Kamala Harris keeps list of reporters who don't 'fully understand her': report

The VP 'particularly doesn't like the word cautious, and aides look out for synonyms too'

Vice President Kamala Harris reportedly keeps a list of journalists and media members who she feels "don't fully understand her."

A profile of Harris published in The Atlantic claims that the vice president and her staff keep track of journalists, "political players and reporters whom she thinks don’t fully understand her or appreciate her life experience."

Chelsea Janes, a Washington Post reporter who covered the 2020 election reportedly made the top of Harris' naughty list after a 2019 incident at Howard University during the presidential campaign. 

Janes, who was covering Harris at the time, tweeted, "Members of her Howard sorority are in the room, and screeched when she mentioned her time there. Did not expect to hear screeches here."

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Social media users observed that Harris was a member of the Alpha Kappa Alpha sorority, a black Greek organization and that the "screeching"-- as Janes called it -- was the group’s trademark "skee-wee" chant.

Jane's comment was later addressed during a segment on ABC’s "The View" where they questioned whether the Stanford and Yale graduate was the right reporter for the beat.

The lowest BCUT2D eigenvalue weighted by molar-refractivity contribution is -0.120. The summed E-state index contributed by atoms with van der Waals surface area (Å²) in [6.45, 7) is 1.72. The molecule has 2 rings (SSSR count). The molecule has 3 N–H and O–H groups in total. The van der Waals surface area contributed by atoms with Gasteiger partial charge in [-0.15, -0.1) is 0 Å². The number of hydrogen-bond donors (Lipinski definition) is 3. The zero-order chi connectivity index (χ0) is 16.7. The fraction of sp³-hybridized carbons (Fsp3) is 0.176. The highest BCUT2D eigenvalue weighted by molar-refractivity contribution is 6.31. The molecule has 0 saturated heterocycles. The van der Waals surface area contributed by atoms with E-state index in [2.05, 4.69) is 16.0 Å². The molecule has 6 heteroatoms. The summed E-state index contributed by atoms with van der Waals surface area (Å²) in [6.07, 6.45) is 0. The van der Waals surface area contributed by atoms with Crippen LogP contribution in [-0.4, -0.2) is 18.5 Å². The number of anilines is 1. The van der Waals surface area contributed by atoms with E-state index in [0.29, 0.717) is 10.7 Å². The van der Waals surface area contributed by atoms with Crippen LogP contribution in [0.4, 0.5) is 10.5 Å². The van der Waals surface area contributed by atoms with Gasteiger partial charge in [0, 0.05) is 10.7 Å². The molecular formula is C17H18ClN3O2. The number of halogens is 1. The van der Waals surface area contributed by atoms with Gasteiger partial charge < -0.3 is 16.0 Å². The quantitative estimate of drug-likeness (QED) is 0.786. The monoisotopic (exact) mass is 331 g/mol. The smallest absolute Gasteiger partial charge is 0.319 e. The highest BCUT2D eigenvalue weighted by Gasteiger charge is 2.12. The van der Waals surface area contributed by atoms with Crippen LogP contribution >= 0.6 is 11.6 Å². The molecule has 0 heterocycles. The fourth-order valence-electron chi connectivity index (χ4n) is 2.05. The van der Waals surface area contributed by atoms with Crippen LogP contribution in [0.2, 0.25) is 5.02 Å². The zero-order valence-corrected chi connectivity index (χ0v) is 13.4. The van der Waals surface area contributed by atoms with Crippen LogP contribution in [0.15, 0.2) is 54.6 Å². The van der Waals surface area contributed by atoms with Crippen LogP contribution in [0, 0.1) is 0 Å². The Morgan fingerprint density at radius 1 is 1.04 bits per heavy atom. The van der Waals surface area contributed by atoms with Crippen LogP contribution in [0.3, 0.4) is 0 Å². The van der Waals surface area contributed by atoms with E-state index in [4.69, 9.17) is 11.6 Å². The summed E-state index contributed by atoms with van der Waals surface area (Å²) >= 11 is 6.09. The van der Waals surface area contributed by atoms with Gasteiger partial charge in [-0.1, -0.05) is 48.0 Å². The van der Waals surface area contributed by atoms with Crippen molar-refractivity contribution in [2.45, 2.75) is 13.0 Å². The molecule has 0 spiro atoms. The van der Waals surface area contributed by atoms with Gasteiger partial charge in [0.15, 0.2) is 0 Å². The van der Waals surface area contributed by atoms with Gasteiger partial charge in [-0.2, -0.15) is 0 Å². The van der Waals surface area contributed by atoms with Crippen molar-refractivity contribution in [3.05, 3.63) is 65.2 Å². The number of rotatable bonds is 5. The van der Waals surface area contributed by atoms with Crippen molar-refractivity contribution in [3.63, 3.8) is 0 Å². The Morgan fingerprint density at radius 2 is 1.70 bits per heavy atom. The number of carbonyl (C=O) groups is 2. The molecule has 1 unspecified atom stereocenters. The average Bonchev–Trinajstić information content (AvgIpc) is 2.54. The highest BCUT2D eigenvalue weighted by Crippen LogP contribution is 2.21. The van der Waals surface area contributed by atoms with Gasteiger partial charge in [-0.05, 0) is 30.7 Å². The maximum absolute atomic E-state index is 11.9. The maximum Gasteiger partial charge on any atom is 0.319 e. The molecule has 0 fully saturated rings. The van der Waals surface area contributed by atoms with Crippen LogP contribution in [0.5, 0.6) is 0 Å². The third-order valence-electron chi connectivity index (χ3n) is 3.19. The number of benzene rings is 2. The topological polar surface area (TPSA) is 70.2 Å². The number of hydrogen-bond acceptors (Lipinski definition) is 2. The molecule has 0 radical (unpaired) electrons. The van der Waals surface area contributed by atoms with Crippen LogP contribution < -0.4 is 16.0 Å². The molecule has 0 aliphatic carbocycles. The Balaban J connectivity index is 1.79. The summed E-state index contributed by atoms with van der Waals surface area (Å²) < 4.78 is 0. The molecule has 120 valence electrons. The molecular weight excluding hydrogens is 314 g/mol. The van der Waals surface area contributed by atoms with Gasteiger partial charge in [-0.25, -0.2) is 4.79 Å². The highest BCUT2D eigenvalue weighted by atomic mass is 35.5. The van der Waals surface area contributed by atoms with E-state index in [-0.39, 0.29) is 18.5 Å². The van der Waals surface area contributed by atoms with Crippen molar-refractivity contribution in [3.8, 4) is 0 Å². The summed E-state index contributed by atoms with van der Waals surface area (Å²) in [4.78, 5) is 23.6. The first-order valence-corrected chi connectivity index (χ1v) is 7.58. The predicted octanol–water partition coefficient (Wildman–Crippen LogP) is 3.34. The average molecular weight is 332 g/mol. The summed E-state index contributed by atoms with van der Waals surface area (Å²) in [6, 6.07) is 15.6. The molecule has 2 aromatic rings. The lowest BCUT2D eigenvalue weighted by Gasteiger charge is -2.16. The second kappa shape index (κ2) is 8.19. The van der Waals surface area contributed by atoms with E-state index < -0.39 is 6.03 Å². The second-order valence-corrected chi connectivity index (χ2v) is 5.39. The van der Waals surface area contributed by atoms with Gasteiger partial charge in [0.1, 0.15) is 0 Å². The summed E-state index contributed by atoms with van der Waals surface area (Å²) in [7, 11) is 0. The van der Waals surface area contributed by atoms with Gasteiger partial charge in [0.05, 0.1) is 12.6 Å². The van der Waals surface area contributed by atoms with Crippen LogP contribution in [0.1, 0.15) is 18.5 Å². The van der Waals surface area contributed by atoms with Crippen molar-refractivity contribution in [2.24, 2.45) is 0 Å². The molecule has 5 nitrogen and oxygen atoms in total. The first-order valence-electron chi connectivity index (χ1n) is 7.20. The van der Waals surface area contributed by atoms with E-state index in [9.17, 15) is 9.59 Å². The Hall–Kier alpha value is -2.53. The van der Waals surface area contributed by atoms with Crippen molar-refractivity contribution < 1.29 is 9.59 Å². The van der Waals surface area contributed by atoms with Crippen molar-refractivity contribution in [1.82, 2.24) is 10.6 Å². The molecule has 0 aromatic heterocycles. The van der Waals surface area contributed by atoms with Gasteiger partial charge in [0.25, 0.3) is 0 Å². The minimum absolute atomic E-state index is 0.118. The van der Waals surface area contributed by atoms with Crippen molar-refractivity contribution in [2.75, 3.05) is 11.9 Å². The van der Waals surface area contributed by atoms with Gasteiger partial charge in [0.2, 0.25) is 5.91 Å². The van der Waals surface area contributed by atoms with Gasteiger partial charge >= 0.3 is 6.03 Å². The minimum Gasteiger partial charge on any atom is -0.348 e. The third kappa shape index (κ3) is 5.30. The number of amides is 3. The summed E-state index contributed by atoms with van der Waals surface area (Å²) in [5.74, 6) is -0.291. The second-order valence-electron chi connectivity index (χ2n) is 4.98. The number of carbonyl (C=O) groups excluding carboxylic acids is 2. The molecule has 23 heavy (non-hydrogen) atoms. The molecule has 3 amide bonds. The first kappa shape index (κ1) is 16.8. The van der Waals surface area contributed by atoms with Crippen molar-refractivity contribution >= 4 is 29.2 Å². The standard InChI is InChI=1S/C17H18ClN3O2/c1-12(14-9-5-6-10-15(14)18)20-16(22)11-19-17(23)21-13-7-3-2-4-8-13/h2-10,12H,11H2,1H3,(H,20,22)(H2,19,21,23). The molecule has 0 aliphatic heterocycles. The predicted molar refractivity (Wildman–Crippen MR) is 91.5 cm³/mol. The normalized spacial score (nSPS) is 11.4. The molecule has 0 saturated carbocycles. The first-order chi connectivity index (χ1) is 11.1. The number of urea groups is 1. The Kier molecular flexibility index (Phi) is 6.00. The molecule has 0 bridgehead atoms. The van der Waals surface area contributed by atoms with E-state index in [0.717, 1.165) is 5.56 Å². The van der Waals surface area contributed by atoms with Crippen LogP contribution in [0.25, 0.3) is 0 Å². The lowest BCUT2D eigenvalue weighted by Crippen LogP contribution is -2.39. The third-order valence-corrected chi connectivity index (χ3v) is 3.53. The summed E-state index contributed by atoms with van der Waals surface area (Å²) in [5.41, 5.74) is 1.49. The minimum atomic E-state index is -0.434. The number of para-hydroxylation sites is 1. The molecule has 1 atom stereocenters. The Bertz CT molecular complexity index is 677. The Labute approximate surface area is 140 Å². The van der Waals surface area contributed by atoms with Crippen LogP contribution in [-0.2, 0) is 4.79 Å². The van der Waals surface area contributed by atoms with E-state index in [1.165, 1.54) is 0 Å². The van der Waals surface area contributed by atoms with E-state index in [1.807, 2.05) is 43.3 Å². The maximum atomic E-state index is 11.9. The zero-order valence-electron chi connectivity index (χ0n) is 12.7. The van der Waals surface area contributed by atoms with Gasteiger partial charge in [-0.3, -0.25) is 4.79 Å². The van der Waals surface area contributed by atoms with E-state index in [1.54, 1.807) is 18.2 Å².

Vice President Kamala Harris speaks Tuesday, April 20, 2021, at the White House in Washington, after former Minneapolis police Officer Derek Chauvin was convicted of murder and manslaughter in the death of George Floyd. (AP Photo/Evan Vucci)

Vice President Kamala Harris speaks Tuesday, April 20, 2021, at the White House in Washington, after former Minneapolis police Officer Derek Chauvin was convicted of murder and manslaughter in the death of George Floyd. (AP Photo/Evan Vucci) ((AP Photo/Evan Vucci))

While Janes publicly apologized for the confusion, Harris, it appears, still holds a grudge against the WaPo reporter, and refers to the incident "often," according to the Atlantic report.

Harris has long been criticized for her standoffish approach toward the media and members of the press. 

"She particularly doesn't like the word cautious, and aides look out for synonyms too. Careful, guarded, and hesitant don't go over well,"  the Atlantic report reads.

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"But she continues to retreat behind talking points and platitudes in public, and declines many interview requests and opportunities to speak for herself (including for this article)."

The Atlantic reporter went further, alleging that at times, Harris "comes off as so uninteresting that television producers have started to wonder whether spending thousands of dollars to send people on trips with her is worthwhile, given how little usable material they get out of it."